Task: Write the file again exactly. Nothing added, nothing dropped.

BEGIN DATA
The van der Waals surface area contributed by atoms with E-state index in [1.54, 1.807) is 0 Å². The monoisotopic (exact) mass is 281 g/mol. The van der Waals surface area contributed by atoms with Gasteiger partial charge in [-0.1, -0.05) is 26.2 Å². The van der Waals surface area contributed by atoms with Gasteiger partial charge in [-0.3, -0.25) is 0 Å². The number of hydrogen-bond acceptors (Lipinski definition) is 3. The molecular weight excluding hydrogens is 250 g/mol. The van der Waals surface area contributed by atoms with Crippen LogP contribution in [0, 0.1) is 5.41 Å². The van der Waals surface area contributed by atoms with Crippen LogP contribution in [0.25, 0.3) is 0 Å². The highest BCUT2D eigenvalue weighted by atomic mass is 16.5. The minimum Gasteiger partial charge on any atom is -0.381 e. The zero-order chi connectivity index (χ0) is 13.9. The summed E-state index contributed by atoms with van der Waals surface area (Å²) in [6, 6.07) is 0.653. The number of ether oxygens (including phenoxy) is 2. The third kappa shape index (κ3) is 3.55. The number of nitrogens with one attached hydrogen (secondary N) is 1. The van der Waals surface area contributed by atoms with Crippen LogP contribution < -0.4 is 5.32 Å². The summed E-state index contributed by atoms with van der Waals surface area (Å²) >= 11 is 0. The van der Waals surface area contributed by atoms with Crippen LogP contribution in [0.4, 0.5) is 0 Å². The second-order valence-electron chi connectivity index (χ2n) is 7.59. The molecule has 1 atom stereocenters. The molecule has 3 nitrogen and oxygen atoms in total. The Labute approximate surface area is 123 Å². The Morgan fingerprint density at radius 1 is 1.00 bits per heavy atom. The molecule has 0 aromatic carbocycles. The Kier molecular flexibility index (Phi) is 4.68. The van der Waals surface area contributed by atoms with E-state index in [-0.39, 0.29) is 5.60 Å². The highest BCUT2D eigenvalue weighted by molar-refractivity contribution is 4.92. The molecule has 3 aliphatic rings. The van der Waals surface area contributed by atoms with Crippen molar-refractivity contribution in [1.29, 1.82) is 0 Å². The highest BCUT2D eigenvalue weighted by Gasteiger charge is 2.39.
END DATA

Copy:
The van der Waals surface area contributed by atoms with E-state index in [1.54, 1.807) is 0 Å². The monoisotopic (exact) mass is 281 g/mol. The van der Waals surface area contributed by atoms with Gasteiger partial charge in [-0.1, -0.05) is 26.2 Å². The van der Waals surface area contributed by atoms with Gasteiger partial charge in [-0.3, -0.25) is 0 Å². The number of hydrogen-bond acceptors (Lipinski definition) is 3. The molecular weight excluding hydrogens is 250 g/mol. The van der Waals surface area contributed by atoms with Crippen LogP contribution in [0, 0.1) is 5.41 Å². The van der Waals surface area contributed by atoms with Crippen LogP contribution in [0.25, 0.3) is 0 Å². The highest BCUT2D eigenvalue weighted by atomic mass is 16.5. The minimum Gasteiger partial charge on any atom is -0.381 e. The zero-order chi connectivity index (χ0) is 13.9. The summed E-state index contributed by atoms with van der Waals surface area (Å²) in [6, 6.07) is 0.653. The number of ether oxygens (including phenoxy) is 2. The third kappa shape index (κ3) is 3.55. The number of nitrogens with one attached hydrogen (secondary N) is 1. The van der Waals surface area contributed by atoms with Crippen LogP contribution < -0.4 is 5.32 Å². The summed E-state index contributed by atoms with van der Waals surface area (Å²) >= 11 is 0. The van der Waals surface area contributed by atoms with Crippen LogP contribution in [0.4, 0.5) is 0 Å². The second-order valence-electron chi connectivity index (χ2n) is 7.59. The molecule has 1 atom stereocenters. The molecule has 3 nitrogen and oxygen atoms in total. The Labute approximate surface area is 123 Å². The Morgan fingerprint density at radius 1 is 1.00 bits per heavy atom. The molecule has 0 aromatic carbocycles. The Kier molecular flexibility index (Phi) is 4.68. The van der Waals surface area contributed by atoms with E-state index in [-0.39, 0.29) is 5.60 Å². The highest BCUT2D eigenvalue weighted by molar-refractivity contribution is 4.92. The molecule has 3 aliphatic rings. The van der Waals surface area contributed by atoms with Crippen molar-refractivity contribution in [1.29, 1.82) is 0 Å². The highest BCUT2D eigenvalue weighted by Gasteiger charge is 2.39.